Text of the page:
PTSD and Alcohol Abuse

Many veterans are also diagnosed with post-traumatic stress disorder (PTSD), a mental health condition that occurs when someone has experienced or witnessed a life-threatening event, such as military combat, traumatic injury, or physical abuse. Symptoms of this condition can include flashbacks of the initial trauma, night terrors, anxiety, and depression.11

Veterans with PTSD may be more vulnerable to alcohol abuse and mental health issues:12

  • About 8 out of 10 Vietnam veterans seeking PTSD treatment have issues with alcohol abuse.
  • Veterans diagnosed with PTSD and alcoholism are more likely to binge drink.
  • Suicide risk is higher for veterans, age 65 years or older, what are also diagnosed with an alcohol abuse disorder or mental illness, such as depression.

Treatment Options for Veterans

Alcoholism affects a veteran’s health, emotional well-being, personal life, and professional goals. Over time, this debilitating disease will also begin to impact family members, friends, and other loved ones.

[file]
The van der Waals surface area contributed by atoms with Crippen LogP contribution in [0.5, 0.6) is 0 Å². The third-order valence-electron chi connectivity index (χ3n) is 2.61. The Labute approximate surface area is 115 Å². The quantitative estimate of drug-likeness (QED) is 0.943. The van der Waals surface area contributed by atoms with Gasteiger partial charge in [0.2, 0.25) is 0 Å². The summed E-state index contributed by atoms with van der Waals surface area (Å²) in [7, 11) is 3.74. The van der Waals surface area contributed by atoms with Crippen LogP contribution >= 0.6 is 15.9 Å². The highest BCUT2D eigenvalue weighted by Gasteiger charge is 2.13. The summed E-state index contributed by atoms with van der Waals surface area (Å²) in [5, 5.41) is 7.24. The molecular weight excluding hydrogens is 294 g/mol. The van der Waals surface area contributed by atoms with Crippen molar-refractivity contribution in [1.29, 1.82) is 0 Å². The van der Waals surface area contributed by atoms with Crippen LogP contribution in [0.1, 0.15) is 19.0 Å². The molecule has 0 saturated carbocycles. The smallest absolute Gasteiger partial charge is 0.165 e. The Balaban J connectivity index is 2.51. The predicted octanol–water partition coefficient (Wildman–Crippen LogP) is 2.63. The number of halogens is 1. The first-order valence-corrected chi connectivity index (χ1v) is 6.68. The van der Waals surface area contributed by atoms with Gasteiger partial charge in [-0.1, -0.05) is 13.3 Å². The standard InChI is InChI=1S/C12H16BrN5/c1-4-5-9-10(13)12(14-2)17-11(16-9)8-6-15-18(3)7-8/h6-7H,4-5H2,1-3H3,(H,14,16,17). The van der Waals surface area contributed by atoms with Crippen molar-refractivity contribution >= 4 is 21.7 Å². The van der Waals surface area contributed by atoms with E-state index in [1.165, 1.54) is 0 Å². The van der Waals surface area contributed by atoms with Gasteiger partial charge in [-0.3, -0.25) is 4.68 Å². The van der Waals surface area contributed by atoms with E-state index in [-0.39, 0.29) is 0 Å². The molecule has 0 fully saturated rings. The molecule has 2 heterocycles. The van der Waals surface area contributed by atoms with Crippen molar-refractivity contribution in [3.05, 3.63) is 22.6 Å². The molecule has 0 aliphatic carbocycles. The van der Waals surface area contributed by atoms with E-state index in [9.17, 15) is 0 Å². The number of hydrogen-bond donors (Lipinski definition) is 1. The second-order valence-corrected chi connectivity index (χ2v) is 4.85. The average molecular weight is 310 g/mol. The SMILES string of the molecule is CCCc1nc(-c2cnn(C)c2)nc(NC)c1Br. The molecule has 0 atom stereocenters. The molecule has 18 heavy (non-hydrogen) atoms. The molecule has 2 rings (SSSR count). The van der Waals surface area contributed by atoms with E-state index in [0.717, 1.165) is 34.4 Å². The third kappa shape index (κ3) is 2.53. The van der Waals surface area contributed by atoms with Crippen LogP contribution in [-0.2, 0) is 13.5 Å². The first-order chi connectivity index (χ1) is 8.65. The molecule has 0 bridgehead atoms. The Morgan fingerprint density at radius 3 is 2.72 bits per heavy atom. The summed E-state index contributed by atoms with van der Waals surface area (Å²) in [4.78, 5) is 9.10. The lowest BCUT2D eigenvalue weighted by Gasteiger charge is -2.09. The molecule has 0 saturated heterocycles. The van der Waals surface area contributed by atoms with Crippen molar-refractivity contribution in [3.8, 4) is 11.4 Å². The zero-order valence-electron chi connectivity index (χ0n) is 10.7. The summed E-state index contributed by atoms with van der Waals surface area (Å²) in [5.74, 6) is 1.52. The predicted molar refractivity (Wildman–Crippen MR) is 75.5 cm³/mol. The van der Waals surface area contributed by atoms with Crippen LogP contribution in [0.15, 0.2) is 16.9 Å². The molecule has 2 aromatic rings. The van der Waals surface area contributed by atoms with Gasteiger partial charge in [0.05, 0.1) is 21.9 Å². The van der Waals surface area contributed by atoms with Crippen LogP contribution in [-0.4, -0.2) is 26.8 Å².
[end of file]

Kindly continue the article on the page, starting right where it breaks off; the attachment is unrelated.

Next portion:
If you are a veteran who is struggling with alcohol abuse, please consider seeking help today. At American Addiction Centers (AAC), the Salute to Recovery program supports and treats veterans diagnosed with alcohol and drug abuse, in addition to co-occurring diagnoses, such as depression and PTSD.

Our Admissions Navigators are always available to assist you.

Call Now (888) 902- VETS

AAC’s admissions navigators will educate you on what the process looks like and what is needed in order for the U.S. Department of Veterans Affairs to pay for a private facility on your behalf.

They will instruct you to call your local VA office to schedule and complete a mental health consultation. During that consult the VA will determine if they have the resources for your specific needs. If you don’t have insurance or another means to pay for treatment (private pay), you can utilize benefits with the VA to receive care based on availability.

Therapies used in the Salute to Recovery program include:

  • Cognitive Behavioral Therapy (CBT): Patients learn how to identify negative thinking patterns, as well as behaviors, to live a healthier and happier life.
  • Eye Movement Desensitization and Reprocessing (EMDR): Helps patients find resolutions to traumatic events and life experiences.
  • Family Systems Theory: Looking at the family as an emotional unit and exploring its complexity to help veterans find their places in the family unit after service.
  • Pain Management Group: Teaches veterans how to address and deal with pain and physical injuries from military service.